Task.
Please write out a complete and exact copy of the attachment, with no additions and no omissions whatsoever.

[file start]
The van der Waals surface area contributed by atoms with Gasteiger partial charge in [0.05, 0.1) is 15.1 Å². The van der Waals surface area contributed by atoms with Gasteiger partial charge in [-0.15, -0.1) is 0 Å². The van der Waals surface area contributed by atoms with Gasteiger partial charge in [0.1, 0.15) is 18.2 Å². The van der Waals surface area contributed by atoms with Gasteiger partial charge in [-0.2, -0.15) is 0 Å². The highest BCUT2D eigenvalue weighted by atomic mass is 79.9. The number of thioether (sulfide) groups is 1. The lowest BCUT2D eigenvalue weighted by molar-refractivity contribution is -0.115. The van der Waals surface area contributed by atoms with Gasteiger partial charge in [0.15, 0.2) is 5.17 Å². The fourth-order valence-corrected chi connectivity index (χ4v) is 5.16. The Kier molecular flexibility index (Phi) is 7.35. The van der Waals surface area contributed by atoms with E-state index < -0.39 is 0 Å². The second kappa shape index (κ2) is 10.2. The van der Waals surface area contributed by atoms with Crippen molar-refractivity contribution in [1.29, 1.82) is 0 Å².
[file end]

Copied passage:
The van der Waals surface area contributed by atoms with Gasteiger partial charge in [0.05, 0.1) is 15.1 Å². The van der Waals surface area contributed by atoms with Gasteiger partial charge in [-0.15, -0.1) is 0 Å². The van der Waals surface area contributed by atoms with Gasteiger partial charge in [0.1, 0.15) is 18.2 Å². The van der Waals surface area contributed by atoms with Gasteiger partial charge in [-0.2, -0.15) is 0 Å². The highest BCUT2D eigenvalue weighted by atomic mass is 79.9. The number of thioether (sulfide) groups is 1. The lowest BCUT2D eigenvalue weighted by molar-refractivity contribution is -0.115. The van der Waals surface area contributed by atoms with Gasteiger partial charge in [0.15, 0.2) is 5.17 Å². The fourth-order valence-corrected chi connectivity index (χ4v) is 5.16. The Kier molecular flexibility index (Phi) is 7.35. The van der Waals surface area contributed by atoms with E-state index < -0.39 is 0 Å². The second kappa shape index (κ2) is 10.2. The van der Waals surface area contributed by atoms with Crippen molar-refractivity contribution in [1.29, 1.82) is 0 Å².